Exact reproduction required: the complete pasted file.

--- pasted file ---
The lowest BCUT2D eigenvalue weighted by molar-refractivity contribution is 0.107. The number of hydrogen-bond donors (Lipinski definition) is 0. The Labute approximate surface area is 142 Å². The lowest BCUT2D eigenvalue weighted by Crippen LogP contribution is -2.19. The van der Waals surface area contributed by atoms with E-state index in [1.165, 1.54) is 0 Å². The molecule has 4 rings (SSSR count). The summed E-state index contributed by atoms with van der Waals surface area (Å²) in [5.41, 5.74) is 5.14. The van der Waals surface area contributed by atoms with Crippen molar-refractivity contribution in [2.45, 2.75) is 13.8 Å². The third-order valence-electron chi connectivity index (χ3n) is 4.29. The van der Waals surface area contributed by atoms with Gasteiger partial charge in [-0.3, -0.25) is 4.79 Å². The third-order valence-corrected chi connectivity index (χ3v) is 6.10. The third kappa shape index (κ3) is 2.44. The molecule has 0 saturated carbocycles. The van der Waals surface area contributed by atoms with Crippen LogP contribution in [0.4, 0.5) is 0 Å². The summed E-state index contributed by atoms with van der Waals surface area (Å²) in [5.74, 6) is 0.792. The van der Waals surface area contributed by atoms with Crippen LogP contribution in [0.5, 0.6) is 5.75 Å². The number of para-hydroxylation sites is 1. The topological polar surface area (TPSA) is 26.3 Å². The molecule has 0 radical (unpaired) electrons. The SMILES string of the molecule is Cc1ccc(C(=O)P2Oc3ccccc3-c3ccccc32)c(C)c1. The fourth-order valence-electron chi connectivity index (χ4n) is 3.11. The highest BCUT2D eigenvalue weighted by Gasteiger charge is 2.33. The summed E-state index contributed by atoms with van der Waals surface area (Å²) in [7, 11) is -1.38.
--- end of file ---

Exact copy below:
The lowest BCUT2D eigenvalue weighted by molar-refractivity contribution is 0.107. The number of hydrogen-bond donors (Lipinski definition) is 0. The Labute approximate surface area is 142 Å². The lowest BCUT2D eigenvalue weighted by Crippen LogP contribution is -2.19. The van der Waals surface area contributed by atoms with E-state index in [1.165, 1.54) is 0 Å². The molecule has 4 rings (SSSR count). The summed E-state index contributed by atoms with van der Waals surface area (Å²) in [5.41, 5.74) is 5.14. The van der Waals surface area contributed by atoms with Crippen molar-refractivity contribution in [2.45, 2.75) is 13.8 Å². The third-order valence-electron chi connectivity index (χ3n) is 4.29. The van der Waals surface area contributed by atoms with Gasteiger partial charge in [-0.3, -0.25) is 4.79 Å². The third-order valence-corrected chi connectivity index (χ3v) is 6.10. The third kappa shape index (κ3) is 2.44. The molecule has 0 saturated carbocycles. The van der Waals surface area contributed by atoms with Crippen LogP contribution in [0.4, 0.5) is 0 Å². The summed E-state index contributed by atoms with van der Waals surface area (Å²) in [5.74, 6) is 0.792. The van der Waals surface area contributed by atoms with Crippen LogP contribution in [0.5, 0.6) is 5.75 Å². The number of para-hydroxylation sites is 1. The topological polar surface area (TPSA) is 26.3 Å². The molecule has 0 radical (unpaired) electrons. The SMILES string of the molecule is Cc1ccc(C(=O)P2Oc3ccccc3-c3ccccc32)c(C)c1. The fourth-order valence-electron chi connectivity index (χ4n) is 3.11. The highest BCUT2D eigenvalue weighted by Gasteiger charge is 2.33. The summed E-state index contributed by atoms with van der Waals surface area (Å²) in [7, 11) is -1.38.